After a certain time of discernment, you decided to take charge of improving your landscape in the backyard. As you stroll for new plans, you are stuck on turning waste materials into useful pits for your lawn care. One of the best ways to turn your trash into treasure is through compost bins.
Compost bins are designed structures with the primary goal of taking advantage of natural decomposition processes by transforming organic matter (such as food waste, plant waste, and certain animal manure) into useful products for your landscape and garden. The right combination of air and soil moisture creates ideal conditions for aerobic organisms to activate certain processes that cause the high temperatures to convert organic matter into compost.
Why Use Compost Bin?
Every year, there is massive waste in households needing the proper knowledge of how to make useful compost from this trash. Composting reduces the amount of waste sent to landfills. This method is environmentally friendly and financially helpful, as composted material is relatively expensive.
Further, the compost material you create improves hard, depleted soil and allows flowers, vegetables, and fruit trees to thrive in a nutrient-rich environment. Now, that is a good start for your landscape makeover. Also, improved texture reduces rainwater runoff. Simply put, composting is nature’s way of recycling, and this process is an effective action to reduce waste, tackle climate change and create healthy soils.
Types of Compost Bin
Compost bins are storage bins used to keep compostable materials in place while decomposing. The type of structure or method you choose to make your compost is a matter of personal preference. There are different types of compost bins you can choose from:
Compost Bin Types (Based on Method)
1. Continuous Composters
These closed bins are designed for various materials, from kitchen scraps to garden waste. They are called “continuous” because you can keep adding waste. Compost is produced slowly. The finished compost is usually filtered into the bottom of the bin and can be removed several times a year.
2. Batch Composters
The tumbling action makes these composters efficient, compost-accelerating machines. Each batch starts with a balanced mixture of ingredients and is cooked until ready, which takes only 4-8 weeks. Batch composters are the easiest way to compost, but turning them over daily is enough. While cooking one batch, stock up on ingredients for the next batch. Heaps can be open bins, heaps, or continuous composters.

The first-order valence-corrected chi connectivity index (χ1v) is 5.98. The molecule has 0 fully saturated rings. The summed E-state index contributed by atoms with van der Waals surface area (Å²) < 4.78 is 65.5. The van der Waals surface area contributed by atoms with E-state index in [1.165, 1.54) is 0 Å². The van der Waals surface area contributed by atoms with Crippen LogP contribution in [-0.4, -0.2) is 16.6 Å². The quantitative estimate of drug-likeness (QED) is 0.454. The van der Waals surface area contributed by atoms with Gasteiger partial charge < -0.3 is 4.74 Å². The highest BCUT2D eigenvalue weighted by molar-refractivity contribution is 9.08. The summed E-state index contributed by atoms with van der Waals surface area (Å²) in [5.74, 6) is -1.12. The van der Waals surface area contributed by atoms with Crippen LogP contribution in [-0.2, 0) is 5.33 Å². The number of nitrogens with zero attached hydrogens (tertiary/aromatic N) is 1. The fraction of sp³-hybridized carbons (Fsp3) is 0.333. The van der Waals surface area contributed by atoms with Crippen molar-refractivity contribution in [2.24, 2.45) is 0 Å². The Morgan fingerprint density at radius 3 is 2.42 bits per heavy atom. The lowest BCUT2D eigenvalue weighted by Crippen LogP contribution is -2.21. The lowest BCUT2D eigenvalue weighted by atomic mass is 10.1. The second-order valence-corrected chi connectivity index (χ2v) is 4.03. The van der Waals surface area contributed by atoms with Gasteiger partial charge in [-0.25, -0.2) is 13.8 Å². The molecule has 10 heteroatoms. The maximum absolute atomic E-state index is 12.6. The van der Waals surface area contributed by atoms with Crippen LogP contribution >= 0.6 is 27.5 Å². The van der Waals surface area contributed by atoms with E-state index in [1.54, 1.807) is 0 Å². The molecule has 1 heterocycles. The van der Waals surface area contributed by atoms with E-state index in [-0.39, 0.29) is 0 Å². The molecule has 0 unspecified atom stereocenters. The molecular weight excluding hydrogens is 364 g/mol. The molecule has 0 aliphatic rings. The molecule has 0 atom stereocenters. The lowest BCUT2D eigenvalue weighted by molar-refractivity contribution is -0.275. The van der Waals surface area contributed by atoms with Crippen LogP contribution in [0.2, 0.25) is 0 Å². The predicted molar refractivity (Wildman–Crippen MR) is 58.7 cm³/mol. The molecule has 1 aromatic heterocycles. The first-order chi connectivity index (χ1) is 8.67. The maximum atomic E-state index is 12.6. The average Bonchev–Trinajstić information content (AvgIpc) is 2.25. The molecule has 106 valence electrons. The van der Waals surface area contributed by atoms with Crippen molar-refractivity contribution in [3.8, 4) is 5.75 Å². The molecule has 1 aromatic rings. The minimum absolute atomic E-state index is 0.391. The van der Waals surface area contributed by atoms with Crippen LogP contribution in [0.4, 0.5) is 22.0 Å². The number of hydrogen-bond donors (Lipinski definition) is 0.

3. Indoor Composters and Worm Bin
It is possible to make compost indoors, albeit on a small scale. You can turn food scraps into compost for indoor plants and gardens with specially designed-composters and worm bins.
Compost Bin Types (Based on Structure)
1. Plastic Stationery
You can use this to make compost regularly. It also has vents or holes in selected container parts (usually the bottom and sides) to allow for adequate ventilation. Some are built with doors, chutes, or traps for easy hand access to the compost material. It can also be mixed quickly or rotated manually.
2. Tumbling or Rotating
Try these compost bins if you want to compost in just five weeks. Both types of containers use handle to mix. Instead of manually mixing and spinning the compost contents, you can turn it or roll it on the ground (both are usually attached to a stand). However, one of the drawbacks of these bins is that you must wait until the first batch of compost is complete before refilling with a new set.
3. Wire/Mesh Made
This type of bin is one of the easiest ways to compost your trash. But again, the normal composting process (adding organic waste, hand-mixing, then adding water) works in this kind of setting as well.
4. Bin Made of Block or Stone
You can easily make a compost bin out of these materials. Use these materials to build a protective wall around your compost pile. Gaps should be left between blocks/bricks/stones to allow air to enter and exit.
5. Wood Compost Bins
Wooden compost bin (also called an open-air pen) – You can easily make a compost bin from an old pallet to create an airy container. You can also add organic materials that can be hand-turned over the compost contents.
Guide to Making your Compost Bin
- Choose the type of compost bin that is suitable and ready to make in your area. Prepare the necessary materials that can be used as your compost bin. You can choose from plastic, rotating, wire/mesh-made, stone-made, or wooden compost bins.
- Mix brown and green material. Green matter includes nitrogen-rich organic material, which provides amino acids and protein for the compost, such as fruit and vegetable scraps. Brown material is carbon-rich, such as dead leaves, twigs, and branches.
- Cover your bin properly. Compost bins with mesh walls or large gaps (and no covers) dry out and cool too quickly for heat-loving bacteria and all other composting life forms to function properly. Give it a compost pile wall and roof to retain moisture and heat (e.g., cardboard, jute bags, plastic wrap, etc.). As long as the material inside is well-ventilated, this will not choke the compost pile.
- Add water to sustain the wetness. Squeeze out a handful of the mixed compost material by hand. A few drops are wet enough. Otherwise, add more water.
- Simultaneously dump a small amount of garbage into the waiting pile. Always keep brown materials separate, such as leaves, twigs, and wood shavings.
Home composting is currently being promoted to reduce organic waste going to mainstream landfills. It is a practice of effective waste management that can solve multifaceted problems brought on by different types of trashes. One step forward in making this solution possible is making your very own compost pit to put those wastes at home.